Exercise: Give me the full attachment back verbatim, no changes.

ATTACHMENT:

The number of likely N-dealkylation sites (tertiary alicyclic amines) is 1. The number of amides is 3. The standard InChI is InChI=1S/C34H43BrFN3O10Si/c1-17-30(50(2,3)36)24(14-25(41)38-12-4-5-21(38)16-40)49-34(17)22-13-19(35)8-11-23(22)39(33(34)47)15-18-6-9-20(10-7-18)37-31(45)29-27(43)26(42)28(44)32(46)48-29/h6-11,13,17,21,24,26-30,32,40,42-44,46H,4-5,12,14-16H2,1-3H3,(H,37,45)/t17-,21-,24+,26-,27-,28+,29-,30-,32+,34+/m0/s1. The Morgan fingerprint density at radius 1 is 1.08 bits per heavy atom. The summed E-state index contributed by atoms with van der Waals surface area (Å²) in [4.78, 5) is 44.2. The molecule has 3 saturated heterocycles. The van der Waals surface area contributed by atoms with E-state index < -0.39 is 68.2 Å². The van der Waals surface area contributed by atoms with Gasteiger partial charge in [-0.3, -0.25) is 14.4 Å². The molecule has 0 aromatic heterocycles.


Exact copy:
The number of likely N-dealkylation sites (tertiary alicyclic amines) is 1. The number of amides is 3. The standard InChI is InChI=1S/C34H43BrFN3O10Si/c1-17-30(50(2,3)36)24(14-25(41)38-12-4-5-21(38)16-40)49-34(17)22-13-19(35)8-11-23(22)39(33(34)47)15-18-6-9-20(10-7-18)37-31(45)29-27(43)26(42)28(44)32(46)48-29/h6-11,13,17,21,24,26-30,32,40,42-44,46H,4-5,12,14-16H2,1-3H3,(H,37,45)/t17-,21-,24+,26-,27-,28+,29-,30-,32+,34+/m0/s1. The Morgan fingerprint density at radius 1 is 1.08 bits per heavy atom. The summed E-state index contributed by atoms with van der Waals surface area (Å²) in [4.78, 5) is 44.2. The molecule has 3 saturated heterocycles. The van der Waals surface area contributed by atoms with E-state index < -0.39 is 68.2 Å². The van der Waals surface area contributed by atoms with Gasteiger partial charge in [-0.3, -0.25) is 14.4 Å². The molecule has 0 aromatic heterocycles.